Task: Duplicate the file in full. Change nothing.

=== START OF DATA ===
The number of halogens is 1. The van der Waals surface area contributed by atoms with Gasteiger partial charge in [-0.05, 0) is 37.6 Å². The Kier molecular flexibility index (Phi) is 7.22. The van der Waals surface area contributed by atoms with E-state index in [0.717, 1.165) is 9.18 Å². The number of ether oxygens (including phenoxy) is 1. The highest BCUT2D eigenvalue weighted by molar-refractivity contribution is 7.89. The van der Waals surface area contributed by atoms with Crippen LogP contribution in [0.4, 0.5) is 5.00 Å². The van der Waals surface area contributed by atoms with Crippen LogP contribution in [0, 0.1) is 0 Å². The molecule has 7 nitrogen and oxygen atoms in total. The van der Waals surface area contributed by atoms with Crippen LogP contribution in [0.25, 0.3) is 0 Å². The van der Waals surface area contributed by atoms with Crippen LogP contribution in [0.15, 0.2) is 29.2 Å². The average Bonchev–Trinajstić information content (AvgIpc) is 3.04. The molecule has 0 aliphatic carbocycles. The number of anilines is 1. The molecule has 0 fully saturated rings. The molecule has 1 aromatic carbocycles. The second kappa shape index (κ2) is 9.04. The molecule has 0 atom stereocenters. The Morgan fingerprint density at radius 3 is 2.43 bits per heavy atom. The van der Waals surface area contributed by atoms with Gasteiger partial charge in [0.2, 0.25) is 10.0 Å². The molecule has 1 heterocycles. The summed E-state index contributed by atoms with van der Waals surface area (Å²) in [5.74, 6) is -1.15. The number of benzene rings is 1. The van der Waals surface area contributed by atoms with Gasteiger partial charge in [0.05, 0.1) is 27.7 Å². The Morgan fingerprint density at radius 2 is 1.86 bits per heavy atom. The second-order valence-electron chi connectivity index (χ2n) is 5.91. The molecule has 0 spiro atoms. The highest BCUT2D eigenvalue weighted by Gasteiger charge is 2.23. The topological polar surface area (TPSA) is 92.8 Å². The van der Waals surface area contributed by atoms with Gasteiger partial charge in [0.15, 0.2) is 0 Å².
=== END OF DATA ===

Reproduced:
The number of halogens is 1. The van der Waals surface area contributed by atoms with Gasteiger partial charge in [-0.05, 0) is 37.6 Å². The Kier molecular flexibility index (Phi) is 7.22. The van der Waals surface area contributed by atoms with E-state index in [0.717, 1.165) is 9.18 Å². The number of ether oxygens (including phenoxy) is 1. The highest BCUT2D eigenvalue weighted by molar-refractivity contribution is 7.89. The van der Waals surface area contributed by atoms with Crippen LogP contribution in [0.4, 0.5) is 5.00 Å². The van der Waals surface area contributed by atoms with Crippen LogP contribution in [0, 0.1) is 0 Å². The molecule has 7 nitrogen and oxygen atoms in total. The van der Waals surface area contributed by atoms with Crippen LogP contribution in [0.25, 0.3) is 0 Å². The van der Waals surface area contributed by atoms with Crippen LogP contribution in [0.15, 0.2) is 29.2 Å². The average Bonchev–Trinajstić information content (AvgIpc) is 3.04. The molecule has 0 aliphatic carbocycles. The number of anilines is 1. The molecule has 0 fully saturated rings. The molecule has 1 aromatic carbocycles. The second kappa shape index (κ2) is 9.04. The molecule has 0 atom stereocenters. The Morgan fingerprint density at radius 3 is 2.43 bits per heavy atom. The van der Waals surface area contributed by atoms with Gasteiger partial charge in [0.2, 0.25) is 10.0 Å². The molecule has 1 heterocycles. The summed E-state index contributed by atoms with van der Waals surface area (Å²) in [5.74, 6) is -1.15. The number of benzene rings is 1. The van der Waals surface area contributed by atoms with Gasteiger partial charge in [0.05, 0.1) is 27.7 Å². The Morgan fingerprint density at radius 2 is 1.86 bits per heavy atom. The second-order valence-electron chi connectivity index (χ2n) is 5.91. The molecule has 0 spiro atoms. The highest BCUT2D eigenvalue weighted by Gasteiger charge is 2.23. The topological polar surface area (TPSA) is 92.8 Å². The van der Waals surface area contributed by atoms with Gasteiger partial charge in [0.15, 0.2) is 0 Å².